Here’s a fun fact: Julianne Moore has never won an Oscar. Injustice, right? The 54-year-old actress has been nominated four times—Boogie Nights (1997), The End of the Affair (1999), Far from Heaven (2002), and The Hours (2002)—and her filmography is sprawling with award-worthy performances. Most recently, her role in this year’s Still Alice, which hits theaters today, has jumpstarted the Best Actress buzz once again. Understandable, because when it played at this year’s AFI Film Festival, there wasn’t soul in the audience who didn’t bawl while watching Moore playing a linguistics professor whose life unravels as she develops Alzheimer’s. The truth is, Moore can take you on a roller coaster ride of emotion with any old role. For further proof, take a look at all of her films currently streaming on Netflix.
Brian De Palma’s 1976 original take on Stephen King’s batshit crazy coming-of-age novel is a classic, and no one should ever mess with a classic. However, Moore, as Carrie’s ultra-religious mommy dearest, shoulders a film that was doomed from the beginning. Here, she writhes, screams, and psychobabbles to the heavens above like an actress making the best out of a bad situation.
The English Teacher (2013)
The hot-for-teacher trope is at the forefront here as Michael Angarano plays a failed playwright who returns to high school to put on a production under the guidance of his former instructor (Moore). The production crumbles as sexual tension turns their professional relationship into a physical one.
Don Jon (2013)
Moore goes cougar in this rom-com about a sex-addicted Lothario, played by Joseph Gordon-Levitt, seeking a monogamous relationship. The cast is rounded out by Scarlett Johansson, dolled up as a New Jersey princess, Tony Danza as as the quintessential guido’s dad, and Brie Larson as JGL’s little sis in her easiest role yet—the girl says like, two words.
Moore and the rest of the cast weigh in on how JGL pulled double duty as director and star:
What Maisie Knew (2012)
An aging rock icon (Moore) still holding onto the dream and a free-spirited art dealer (Alexander Skarsgard) separate after failing to cope with middle-aged domesticity. Their young daughter is left in the wake of their divorce, where she’s forced to adapt to her parents’ petty custody battle and their respective rebound lovers.
The Kids Are All Right (2010)
There’s no such thing as domestic bliss. At least, not if you believe this movie. Annette Bening and Moore play Nic and Jules, a married couple whose life is thrown for a loop when their son Laser (they’re a hippie L.A. duo, go figure), played by Josh Hutcherson, begins searching for his sperm donor. Once his biological dad (Mark Ruffalo) enters the picture, Laser isn’t the only one questioning his identity.
30 Rock (2009-2013)
Moore joined the fourth season of 30 Rock as Jack Donaghy’s high school crush, Nancy. However, unlike the powersuited intellectuals Donaghy finds himself tangoing with, she’s a down-home Catholic brosephine with a thick Boston accent. As Nancy, Moore drags Alec Baldwin’s character through love triangles, threesomes, and heartache in a recurring role that lasts through the seventh season.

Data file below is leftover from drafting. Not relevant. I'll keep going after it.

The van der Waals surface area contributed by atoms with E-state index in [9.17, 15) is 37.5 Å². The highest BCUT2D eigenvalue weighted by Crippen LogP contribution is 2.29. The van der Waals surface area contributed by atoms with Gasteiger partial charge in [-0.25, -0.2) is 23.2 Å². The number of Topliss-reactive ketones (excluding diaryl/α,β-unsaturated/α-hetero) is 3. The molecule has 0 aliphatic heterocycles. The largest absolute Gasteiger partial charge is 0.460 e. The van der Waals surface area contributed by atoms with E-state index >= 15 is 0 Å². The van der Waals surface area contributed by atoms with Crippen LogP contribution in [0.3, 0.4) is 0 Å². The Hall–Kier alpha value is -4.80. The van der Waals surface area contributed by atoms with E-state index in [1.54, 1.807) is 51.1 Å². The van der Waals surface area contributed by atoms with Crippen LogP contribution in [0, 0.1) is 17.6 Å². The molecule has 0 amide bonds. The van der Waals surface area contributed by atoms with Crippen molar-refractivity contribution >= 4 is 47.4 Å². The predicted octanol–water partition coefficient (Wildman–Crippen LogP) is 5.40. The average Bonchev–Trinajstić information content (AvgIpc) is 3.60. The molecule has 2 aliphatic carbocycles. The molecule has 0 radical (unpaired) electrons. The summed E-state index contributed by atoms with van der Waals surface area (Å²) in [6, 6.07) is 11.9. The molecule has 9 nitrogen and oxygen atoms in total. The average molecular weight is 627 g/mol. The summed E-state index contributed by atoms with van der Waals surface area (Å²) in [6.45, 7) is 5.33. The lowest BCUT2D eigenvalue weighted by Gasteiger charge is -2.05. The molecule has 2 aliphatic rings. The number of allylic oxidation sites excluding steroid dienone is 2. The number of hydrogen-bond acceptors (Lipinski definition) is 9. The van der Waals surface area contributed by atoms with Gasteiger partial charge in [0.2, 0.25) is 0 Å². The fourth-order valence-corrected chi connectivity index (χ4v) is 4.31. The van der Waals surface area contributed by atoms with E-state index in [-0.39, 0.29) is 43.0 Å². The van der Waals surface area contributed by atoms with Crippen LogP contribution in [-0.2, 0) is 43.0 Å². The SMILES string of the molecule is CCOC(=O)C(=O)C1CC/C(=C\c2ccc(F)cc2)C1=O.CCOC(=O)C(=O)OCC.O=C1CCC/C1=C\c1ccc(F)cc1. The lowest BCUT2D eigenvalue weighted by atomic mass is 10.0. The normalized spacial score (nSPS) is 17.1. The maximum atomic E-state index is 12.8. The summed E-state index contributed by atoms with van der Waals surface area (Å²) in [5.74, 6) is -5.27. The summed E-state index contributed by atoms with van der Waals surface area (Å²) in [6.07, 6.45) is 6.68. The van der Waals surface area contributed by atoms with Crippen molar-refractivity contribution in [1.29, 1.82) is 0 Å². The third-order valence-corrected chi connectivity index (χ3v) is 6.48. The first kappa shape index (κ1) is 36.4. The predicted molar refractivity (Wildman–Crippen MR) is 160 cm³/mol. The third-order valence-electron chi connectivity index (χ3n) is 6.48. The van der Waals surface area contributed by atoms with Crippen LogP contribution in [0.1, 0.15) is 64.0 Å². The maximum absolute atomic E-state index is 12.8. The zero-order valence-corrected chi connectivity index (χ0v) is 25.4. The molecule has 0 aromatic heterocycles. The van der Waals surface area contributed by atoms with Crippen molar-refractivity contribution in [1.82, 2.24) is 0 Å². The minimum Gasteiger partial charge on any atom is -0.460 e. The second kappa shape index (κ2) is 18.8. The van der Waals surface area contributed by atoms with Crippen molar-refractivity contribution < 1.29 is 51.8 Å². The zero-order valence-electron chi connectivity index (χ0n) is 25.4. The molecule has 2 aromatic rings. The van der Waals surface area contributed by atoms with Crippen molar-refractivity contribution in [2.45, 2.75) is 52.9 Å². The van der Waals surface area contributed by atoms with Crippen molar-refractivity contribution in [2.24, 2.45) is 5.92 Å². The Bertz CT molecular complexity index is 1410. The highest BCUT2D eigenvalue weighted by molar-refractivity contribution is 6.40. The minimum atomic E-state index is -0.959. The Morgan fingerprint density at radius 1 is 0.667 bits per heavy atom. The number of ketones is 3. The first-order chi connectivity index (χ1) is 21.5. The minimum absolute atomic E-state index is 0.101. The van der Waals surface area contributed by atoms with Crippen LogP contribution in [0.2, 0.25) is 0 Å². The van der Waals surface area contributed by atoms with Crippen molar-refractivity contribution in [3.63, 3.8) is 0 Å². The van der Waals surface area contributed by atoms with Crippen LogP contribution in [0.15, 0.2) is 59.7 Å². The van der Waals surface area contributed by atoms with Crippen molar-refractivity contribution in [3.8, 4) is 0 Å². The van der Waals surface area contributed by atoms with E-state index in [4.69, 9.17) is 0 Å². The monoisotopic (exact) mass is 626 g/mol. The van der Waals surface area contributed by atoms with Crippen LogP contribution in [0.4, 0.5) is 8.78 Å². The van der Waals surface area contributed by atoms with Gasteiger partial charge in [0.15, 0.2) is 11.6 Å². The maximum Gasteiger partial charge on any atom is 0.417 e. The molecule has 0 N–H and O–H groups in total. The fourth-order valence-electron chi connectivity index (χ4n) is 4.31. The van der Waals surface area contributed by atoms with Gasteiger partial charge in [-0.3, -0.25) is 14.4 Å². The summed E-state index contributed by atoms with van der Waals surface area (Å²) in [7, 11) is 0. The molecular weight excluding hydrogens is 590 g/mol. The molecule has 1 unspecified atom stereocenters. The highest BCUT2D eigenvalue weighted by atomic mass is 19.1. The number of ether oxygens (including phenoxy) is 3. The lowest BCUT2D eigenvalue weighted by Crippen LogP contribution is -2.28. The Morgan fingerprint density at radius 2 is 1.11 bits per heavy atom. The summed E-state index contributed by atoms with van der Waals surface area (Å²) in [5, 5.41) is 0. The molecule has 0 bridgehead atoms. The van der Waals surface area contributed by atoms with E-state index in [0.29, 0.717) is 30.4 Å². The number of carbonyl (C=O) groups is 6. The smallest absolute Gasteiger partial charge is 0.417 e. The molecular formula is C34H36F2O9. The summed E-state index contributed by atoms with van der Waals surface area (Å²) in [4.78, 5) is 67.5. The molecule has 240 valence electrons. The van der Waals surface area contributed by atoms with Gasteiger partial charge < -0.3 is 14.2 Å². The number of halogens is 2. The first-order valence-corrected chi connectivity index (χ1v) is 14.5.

A Single Man (2009)
The directorial debut of clothing designer Tom Ford means you know the film was bound to be stitched together beautifully. Colin Firth plays a gay man in the 1960s who seeks solace in his dearest friend (played by Moore), after the accidental death of his lover forces him to the brink of suicide. The film begins with his resolve to end his life, and tracks of the moments that lead up to it, but chance encounters with beautiful strangers leaves him questioning his intent.
Racial tension, child kidnapping, tumultuous secret affairs—THE feel-good movie on your Netflix, amiright? Okay, no, but Moore does share top-billing with Samuel L. Jackson, who plays a detective on the hunt for Moore’s character’s missing son.
The Forgotten (2004)
Imagine being told that the life you remember isn’t the life you’ve actually been living. That’s what Moore deals with in this film about a mother who loses her son in a plane crash, only to be informed one morning that she never had a child to begin with. This sets her on a path to prove she isn’t a crazy spinster.
The Hours (2002)
Meryl Streep, Moore, and Nicole Kidman star in this adaptation of Michael Cunningham’s 1999 Pulitzer Prize-winning novel of the same name. Spanning three different generations, the women are connected by Virginia Woolf’s novel Mrs. Dalloway. Streep plays a modern women prepping a party for her AIDs-stricken best friend; Moore steps into the role of an unhappy 1950s housewife seeking companionship in the arms of another; and Kidman stars as the mental illness-stricken Woolf, trudging through her next book.
World Traveler (2001)
One way to cope with the challenges life throws at you? Pack your bags and hit the road, sparing no one. That’s what happens here: Billy Crudup stars as a big city dad who abandons his family to take a road trip to find himself. Along the way, he meets a few colorful characters, one of which is played by Moore, who show him how shitty his decision was.
The Shipping News (2001)
According to this adaptation of Annie Proulx’s The Shipping News, it’s never too late to start your life over again. After his wife abandons him, a broken-hearted father (Kevin Spacey) moves him and his daughter to Newfoundland, where he discovers his talent for reporting and a second chance at love with a town local (Moore).
An Ideal Husband (1999)
Cate Blanchett, Rupert Everett, Minnie Driver, Moore—those are just a few Hollywood heavyweights that bring this Cannes Film Festival delight to life. An adaptation of the comedic Oscar Wilde play of the same name, the film follows a successful government official (Everett) in London whose sordid past is used by a former flame (Moore) to blackmail him.